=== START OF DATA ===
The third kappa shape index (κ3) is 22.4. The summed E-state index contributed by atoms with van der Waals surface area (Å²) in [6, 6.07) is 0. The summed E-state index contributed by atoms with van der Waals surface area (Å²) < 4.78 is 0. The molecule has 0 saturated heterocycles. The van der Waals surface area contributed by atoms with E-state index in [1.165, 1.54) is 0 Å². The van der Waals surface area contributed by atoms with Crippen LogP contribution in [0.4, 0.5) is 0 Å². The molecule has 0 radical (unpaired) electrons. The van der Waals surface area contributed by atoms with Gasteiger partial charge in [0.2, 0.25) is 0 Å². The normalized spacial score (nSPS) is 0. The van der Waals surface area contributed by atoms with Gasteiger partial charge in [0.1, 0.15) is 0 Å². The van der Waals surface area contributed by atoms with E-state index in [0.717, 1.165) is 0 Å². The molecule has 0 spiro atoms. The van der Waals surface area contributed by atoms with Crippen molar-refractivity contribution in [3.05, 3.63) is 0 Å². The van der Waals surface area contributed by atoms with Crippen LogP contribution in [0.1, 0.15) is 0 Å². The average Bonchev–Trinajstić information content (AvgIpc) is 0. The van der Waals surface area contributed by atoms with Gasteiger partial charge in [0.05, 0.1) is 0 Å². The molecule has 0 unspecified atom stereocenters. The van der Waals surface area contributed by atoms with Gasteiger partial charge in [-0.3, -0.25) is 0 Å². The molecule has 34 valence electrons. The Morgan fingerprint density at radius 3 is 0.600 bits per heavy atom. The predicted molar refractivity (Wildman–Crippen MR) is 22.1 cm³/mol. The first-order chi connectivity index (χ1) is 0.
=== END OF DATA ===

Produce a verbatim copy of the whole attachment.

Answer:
The third kappa shape index (κ3) is 22.4. The summed E-state index contributed by atoms with van der Waals surface area (Å²) in [6, 6.07) is 0. The summed E-state index contributed by atoms with van der Waals surface area (Å²) < 4.78 is 0. The molecule has 0 saturated heterocycles. The van der Waals surface area contributed by atoms with E-state index in [1.165, 1.54) is 0 Å². The van der Waals surface area contributed by atoms with Crippen LogP contribution in [0.4, 0.5) is 0 Å². The molecule has 0 radical (unpaired) electrons. The van der Waals surface area contributed by atoms with Gasteiger partial charge in [0.2, 0.25) is 0 Å². The normalized spacial score (nSPS) is 0. The van der Waals surface area contributed by atoms with Gasteiger partial charge in [0.1, 0.15) is 0 Å². The van der Waals surface area contributed by atoms with E-state index in [0.717, 1.165) is 0 Å². The molecule has 0 spiro atoms. The van der Waals surface area contributed by atoms with Crippen molar-refractivity contribution in [3.05, 3.63) is 0 Å². The van der Waals surface area contributed by atoms with Crippen LogP contribution in [0.1, 0.15) is 0 Å². The average Bonchev–Trinajstić information content (AvgIpc) is 0. The van der Waals surface area contributed by atoms with Gasteiger partial charge in [0.05, 0.1) is 0 Å². The molecule has 0 unspecified atom stereocenters. The van der Waals surface area contributed by atoms with Gasteiger partial charge in [-0.3, -0.25) is 0 Å². The molecule has 34 valence electrons. The Morgan fingerprint density at radius 3 is 0.600 bits per heavy atom. The predicted molar refractivity (Wildman–Crippen MR) is 22.1 cm³/mol. The first-order chi connectivity index (χ1) is 0.